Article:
Your advisor and relationship with this person will decide a great deal of your success and happiness in graduate school. Therefore, it really should be your top consideration when deciding upon a school. If you can afford it, go visit your top 2-3 choices of schools, and meet with a potential advisor and some of their graduate students. Also, explore the town or city.
A great advisor will be a mentor in all senses of the word. They should regard you as a colleague in training and be willing to guide you intellectually and sometimes personally through graduate school and intensive research. This includes helping to find you funding, co-authoring research papers, and being an advocate in your dissertation research and write-up. A good advisor will pass on their intellectual tradition of how to successfully develop and conduct research, and how to fund that research as well. Look for an advisor who has reached tenure, as this will likely ensure that they will not leave in the middle of your research and generally means they are more established in terms of lab space, money, and respect. On the flip side, make sure the advisor will not retire during your studies.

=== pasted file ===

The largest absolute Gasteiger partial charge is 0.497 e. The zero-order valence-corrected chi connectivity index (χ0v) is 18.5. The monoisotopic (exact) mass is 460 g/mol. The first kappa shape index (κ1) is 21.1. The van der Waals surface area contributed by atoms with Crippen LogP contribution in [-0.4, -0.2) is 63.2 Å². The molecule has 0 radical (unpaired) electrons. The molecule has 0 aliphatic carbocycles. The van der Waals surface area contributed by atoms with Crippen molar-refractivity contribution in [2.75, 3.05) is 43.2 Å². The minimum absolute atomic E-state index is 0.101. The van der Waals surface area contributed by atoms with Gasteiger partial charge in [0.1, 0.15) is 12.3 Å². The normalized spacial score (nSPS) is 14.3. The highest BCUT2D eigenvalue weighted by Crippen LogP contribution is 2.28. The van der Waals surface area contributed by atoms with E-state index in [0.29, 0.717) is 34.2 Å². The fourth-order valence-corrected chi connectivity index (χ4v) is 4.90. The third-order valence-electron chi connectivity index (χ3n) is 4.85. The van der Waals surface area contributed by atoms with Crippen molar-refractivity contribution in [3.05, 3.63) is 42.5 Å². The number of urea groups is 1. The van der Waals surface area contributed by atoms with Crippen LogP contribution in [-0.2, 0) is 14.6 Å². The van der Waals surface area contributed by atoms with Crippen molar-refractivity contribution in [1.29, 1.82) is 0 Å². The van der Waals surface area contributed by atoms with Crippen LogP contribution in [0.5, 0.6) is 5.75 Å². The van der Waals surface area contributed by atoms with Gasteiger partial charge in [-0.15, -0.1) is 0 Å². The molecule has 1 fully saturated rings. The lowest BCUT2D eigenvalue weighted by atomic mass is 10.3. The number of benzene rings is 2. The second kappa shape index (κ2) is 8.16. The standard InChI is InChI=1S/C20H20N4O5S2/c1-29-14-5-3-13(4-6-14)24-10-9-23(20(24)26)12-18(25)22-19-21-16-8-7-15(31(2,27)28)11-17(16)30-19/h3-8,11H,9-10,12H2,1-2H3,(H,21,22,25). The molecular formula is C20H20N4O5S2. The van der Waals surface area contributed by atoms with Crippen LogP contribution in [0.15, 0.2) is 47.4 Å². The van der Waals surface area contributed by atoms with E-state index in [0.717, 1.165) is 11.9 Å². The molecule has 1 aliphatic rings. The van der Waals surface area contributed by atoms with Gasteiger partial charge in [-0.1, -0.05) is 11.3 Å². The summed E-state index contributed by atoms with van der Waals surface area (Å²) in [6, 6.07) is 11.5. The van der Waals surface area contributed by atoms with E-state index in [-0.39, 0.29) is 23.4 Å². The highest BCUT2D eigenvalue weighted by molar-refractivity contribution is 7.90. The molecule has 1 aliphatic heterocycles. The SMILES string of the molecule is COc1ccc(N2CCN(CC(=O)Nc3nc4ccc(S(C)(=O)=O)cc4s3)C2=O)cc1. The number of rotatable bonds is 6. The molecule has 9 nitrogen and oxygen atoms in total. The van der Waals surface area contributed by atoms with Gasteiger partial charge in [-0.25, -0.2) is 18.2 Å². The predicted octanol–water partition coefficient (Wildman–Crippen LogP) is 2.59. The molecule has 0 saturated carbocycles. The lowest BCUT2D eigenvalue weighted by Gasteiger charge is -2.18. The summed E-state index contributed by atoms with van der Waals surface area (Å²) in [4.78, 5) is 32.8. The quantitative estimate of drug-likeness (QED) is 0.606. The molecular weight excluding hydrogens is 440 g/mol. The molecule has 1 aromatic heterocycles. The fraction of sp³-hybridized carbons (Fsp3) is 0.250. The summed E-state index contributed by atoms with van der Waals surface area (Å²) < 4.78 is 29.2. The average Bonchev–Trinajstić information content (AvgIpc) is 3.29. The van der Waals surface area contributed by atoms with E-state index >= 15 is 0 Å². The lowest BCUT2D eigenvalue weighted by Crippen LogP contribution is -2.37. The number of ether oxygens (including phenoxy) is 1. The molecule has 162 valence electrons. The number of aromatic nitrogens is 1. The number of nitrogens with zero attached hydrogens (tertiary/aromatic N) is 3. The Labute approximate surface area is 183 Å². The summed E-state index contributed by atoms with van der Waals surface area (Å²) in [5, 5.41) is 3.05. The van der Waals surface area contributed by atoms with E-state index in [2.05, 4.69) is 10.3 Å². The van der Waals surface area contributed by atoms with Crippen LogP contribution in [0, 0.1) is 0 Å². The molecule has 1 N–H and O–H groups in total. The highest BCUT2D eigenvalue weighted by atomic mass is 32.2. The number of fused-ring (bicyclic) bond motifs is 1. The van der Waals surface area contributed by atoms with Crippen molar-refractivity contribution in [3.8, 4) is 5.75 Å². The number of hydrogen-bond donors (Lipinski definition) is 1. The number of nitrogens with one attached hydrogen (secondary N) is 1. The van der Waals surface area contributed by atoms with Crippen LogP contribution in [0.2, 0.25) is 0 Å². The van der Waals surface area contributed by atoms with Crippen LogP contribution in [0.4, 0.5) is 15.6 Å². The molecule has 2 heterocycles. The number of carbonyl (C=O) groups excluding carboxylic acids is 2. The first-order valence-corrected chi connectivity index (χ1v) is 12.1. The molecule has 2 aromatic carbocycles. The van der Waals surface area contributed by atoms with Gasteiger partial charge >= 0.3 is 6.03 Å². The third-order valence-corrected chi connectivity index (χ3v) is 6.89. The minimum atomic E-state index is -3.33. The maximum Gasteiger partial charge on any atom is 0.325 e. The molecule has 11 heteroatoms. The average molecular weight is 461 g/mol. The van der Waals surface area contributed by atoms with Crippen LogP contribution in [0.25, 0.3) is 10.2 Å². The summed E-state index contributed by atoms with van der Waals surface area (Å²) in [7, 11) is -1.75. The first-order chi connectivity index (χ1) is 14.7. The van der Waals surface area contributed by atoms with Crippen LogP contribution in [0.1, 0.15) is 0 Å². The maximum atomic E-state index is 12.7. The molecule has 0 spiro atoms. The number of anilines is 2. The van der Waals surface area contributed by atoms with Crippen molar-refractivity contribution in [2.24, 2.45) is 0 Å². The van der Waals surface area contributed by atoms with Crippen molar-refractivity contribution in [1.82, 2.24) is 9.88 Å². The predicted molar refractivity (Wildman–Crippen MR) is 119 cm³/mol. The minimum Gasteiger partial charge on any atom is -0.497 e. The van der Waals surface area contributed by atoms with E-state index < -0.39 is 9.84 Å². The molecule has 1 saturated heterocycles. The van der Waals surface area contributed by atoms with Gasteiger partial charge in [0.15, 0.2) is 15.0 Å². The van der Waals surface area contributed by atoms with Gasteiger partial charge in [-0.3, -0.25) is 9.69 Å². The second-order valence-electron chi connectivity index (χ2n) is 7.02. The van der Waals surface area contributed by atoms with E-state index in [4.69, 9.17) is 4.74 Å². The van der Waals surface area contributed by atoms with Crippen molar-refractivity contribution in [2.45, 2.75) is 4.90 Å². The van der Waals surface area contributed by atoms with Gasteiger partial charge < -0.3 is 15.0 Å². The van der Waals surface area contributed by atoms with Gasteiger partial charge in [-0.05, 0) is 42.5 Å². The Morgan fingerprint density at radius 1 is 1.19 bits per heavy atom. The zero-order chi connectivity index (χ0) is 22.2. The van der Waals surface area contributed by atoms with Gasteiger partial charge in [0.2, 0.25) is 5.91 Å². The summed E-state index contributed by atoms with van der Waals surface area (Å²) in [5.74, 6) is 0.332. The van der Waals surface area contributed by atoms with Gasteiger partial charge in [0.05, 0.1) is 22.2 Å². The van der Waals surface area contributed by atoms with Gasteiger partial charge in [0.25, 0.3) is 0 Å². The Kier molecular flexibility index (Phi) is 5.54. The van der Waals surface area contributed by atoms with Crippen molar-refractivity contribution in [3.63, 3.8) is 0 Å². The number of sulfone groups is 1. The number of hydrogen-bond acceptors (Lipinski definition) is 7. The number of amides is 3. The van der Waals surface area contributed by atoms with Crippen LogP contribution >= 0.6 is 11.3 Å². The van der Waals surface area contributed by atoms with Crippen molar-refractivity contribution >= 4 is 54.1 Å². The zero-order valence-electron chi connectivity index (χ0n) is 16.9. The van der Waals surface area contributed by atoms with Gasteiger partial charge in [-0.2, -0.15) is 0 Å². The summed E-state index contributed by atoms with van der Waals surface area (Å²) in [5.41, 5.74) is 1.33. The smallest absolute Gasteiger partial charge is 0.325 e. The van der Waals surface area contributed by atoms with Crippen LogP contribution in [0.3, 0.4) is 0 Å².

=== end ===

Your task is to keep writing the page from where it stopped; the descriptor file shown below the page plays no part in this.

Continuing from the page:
Bad advisors are generally indifferent to you and your concerns. This usually adds years to the length of your study and may cause you to become frustrated and disillusioned. A horrible advisor may even take credit for your work and harm your reputation. You should not be afraid of or unduly uncomfortable around this person. Listen to your instincts, and if not your own, then those of the advisor’s current graduate students.